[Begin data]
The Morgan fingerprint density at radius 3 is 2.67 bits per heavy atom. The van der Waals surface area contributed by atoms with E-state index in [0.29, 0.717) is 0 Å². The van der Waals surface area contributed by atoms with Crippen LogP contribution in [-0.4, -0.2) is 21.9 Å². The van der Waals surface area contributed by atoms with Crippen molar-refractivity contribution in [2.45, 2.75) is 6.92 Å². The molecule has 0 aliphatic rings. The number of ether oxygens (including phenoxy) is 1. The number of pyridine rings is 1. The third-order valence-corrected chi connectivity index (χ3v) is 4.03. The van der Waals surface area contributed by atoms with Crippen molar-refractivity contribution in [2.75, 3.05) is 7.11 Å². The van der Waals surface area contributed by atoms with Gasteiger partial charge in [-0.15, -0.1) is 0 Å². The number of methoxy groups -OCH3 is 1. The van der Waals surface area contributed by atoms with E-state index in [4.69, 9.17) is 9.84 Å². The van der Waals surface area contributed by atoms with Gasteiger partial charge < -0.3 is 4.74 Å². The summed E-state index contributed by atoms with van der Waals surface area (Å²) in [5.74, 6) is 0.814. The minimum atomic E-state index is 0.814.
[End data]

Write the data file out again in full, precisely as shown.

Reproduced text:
The Morgan fingerprint density at radius 3 is 2.67 bits per heavy atom. The van der Waals surface area contributed by atoms with E-state index in [0.29, 0.717) is 0 Å². The van der Waals surface area contributed by atoms with Crippen LogP contribution in [-0.4, -0.2) is 21.9 Å². The van der Waals surface area contributed by atoms with Crippen molar-refractivity contribution in [2.45, 2.75) is 6.92 Å². The molecule has 0 aliphatic rings. The number of ether oxygens (including phenoxy) is 1. The number of pyridine rings is 1. The third-order valence-corrected chi connectivity index (χ3v) is 4.03. The van der Waals surface area contributed by atoms with Crippen molar-refractivity contribution in [2.75, 3.05) is 7.11 Å². The van der Waals surface area contributed by atoms with Gasteiger partial charge in [-0.15, -0.1) is 0 Å². The number of methoxy groups -OCH3 is 1. The van der Waals surface area contributed by atoms with E-state index in [4.69, 9.17) is 9.84 Å². The van der Waals surface area contributed by atoms with Gasteiger partial charge < -0.3 is 4.74 Å². The summed E-state index contributed by atoms with van der Waals surface area (Å²) in [5.74, 6) is 0.814. The minimum atomic E-state index is 0.814.